Rain or shine, Jeremy Provenzola either bikes or runs to work at Gresham City Hall every day.
The senior engineer adopted his traveling schedule a few years ago as a way to save money and stay healthy. The trip from his home in Southeast Gresham is about seven miles, and the city has both a place to store his bike and a shower so he can freshen up before heading into the office. He is able to travel along local trails, avoiding traffic hassles.
Provenzola uses the time on his Trek road bike, which he bought from a former city employee, to decompress and get fresh air.
"It's hard to fit in fitness with three kids, so by biking to work I don't have to wake up early to be active," he said. "It's a personal goal of mine not to drive a car to work."
And while not everyone may adopt such a rigid cycling schedule, many local biking enthusiasts are hoping others will be inspired to join them on the roads and trails to celebrate bike month.
"The hardest part is doing it for the first time," Provenzola said.
May is National Bike Month, and upcoming events in Gresham are designed to promote cycling as an ideal means of transportation as well as recreation.
The main event during the month-long celebration is a fun challenge that inspires people to dust off their bikes and get out into the community. The Bike More Challenge has teams compete to see who can log the most miles by bicycle. A point system allows for all sorts of businesses and groups to have a fair shot at winning, regardless of their size. The six categories include: staff of 500-plus, 200-499, 50-199, 20-49, 7-19 and 3-6.
It's not just about total miles, but also encouraging new riders to hop on and give cycling a try. Numerous prizes will be given. To prepare for the challenge, register at www.lovetoride.net/oregon?locale=en-US and form a team.
In addition, students from around the city will learn the best routes to take during the Walk + Roll to School Day during Bike Month. Students from many participating schools will learn about the benefits of taking active transportation to school, as well as ways to stay safe during their commute. More information can be found at www.greshamoregon.gov/Transportation-Safety/.
"We want to encourage kids to walk and ride to school," said Jay Higgins, Gresham associate transportation planner.
On Friday, May 17, adults get in on the fun with Bike to Work Day. Anyone riding to work between 6:30 and 8:30 a.m. can swing by three stations to receive a free breakfast treat. The spots include Main City Park and the Springwater Corridor Trailhead; Springwater Corridor at the Gresham-Fairview Trail near Southwest Pleasant View Drive; and Northeast Glisan Street near the ON Semiconductor campus entrance.
As pleasant spring weather ramps up around Gresham, John Heili begins to once again bike to his job with the city of Gresham.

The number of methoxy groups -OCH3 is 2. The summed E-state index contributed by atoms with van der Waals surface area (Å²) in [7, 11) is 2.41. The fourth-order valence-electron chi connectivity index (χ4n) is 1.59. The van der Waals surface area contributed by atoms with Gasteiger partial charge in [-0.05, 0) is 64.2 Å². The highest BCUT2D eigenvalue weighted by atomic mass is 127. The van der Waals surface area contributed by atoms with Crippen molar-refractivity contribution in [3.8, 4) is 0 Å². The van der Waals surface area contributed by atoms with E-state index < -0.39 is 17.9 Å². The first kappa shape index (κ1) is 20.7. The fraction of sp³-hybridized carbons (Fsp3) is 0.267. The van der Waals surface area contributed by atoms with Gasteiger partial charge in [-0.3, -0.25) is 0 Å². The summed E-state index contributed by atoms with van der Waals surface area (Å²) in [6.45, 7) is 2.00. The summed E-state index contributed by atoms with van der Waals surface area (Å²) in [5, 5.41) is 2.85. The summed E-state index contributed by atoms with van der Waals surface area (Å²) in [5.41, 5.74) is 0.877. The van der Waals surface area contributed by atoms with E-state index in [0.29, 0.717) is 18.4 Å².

It's a long commute for the North Portland resident — 30 miles roundtrip.
His newly purchased eBike helps him pick up the pace, with a maximum speed of about 25 mph, so he only spends about an hour and a half on his bike each day.
When Heili first looked into accepting the city's associate planner position in 2016, he first had to look at bike maps to make sure the commute would work.
"It took some scouting around for the best route," Heili said. "I do it for the fitness, but it's also nice to have your own space to think."
In Gresham, most of the arterial and connector roads have bike lanes to allow cyclists to share the roadway with motor vehicles. There are more than 117 miles throughout the system. But city planners understand that some prefer other options.
"Not everyone feels comfortable using the main roads, so we created this system of backstreet routes," Higgins said.
These routes allow for cyclists to have more room to operate along roads with slower speed limits. While many are already in place, Gresham's Active Transportation Plan has prioritized several routes that can be improved. Those routes connect neighborhoods with destinations like grocery stores, schools and parks.
"There is always room for improvement," Higgins noted.
The trails in Gresham are also a good place to ride, including the three major paths of Springwater Corridor, Gresham-Fairview and Wy'East trails.
"Those trails are great because you are separated from traffic," Higgins said. "You could ride all the way to Portland or Boring."
A visit to the Gresham Area Chamber of Commerce at 1005 N. Main Ave., is a great way to pick up bike maps for the best routes around the community. Gresham City Hall, 1333 N.W. Eastman Parkway, also provides resources for cyclists.
While May is dedicated to celebrating cycling, with an emphasis on getting people to ride their bikes to work, it's also a push for folks to simply enjoy themselves on two wheels.
"There is nothing better than starting your day with a ride," Heili said.
Cycling safety tips
To stay safe while biking, follow these suggestions from the city of Gresham.
- Obey traffic signs and lights
- Use hand signals when turning
- Ride in a straight line — don't weave between parked cars
- Yield to pedestrians
- Ride with traffic
- Only pass stopped cars on the right
- Wear a helmet
- Cross railroad tracks at a right angle
- Be visible with a front light and rear reflector at dusk
You count on us to stay informed and we depend on you to fund our efforts. Quality local journalism takes time and money. Please support us to protect the future of community journalism.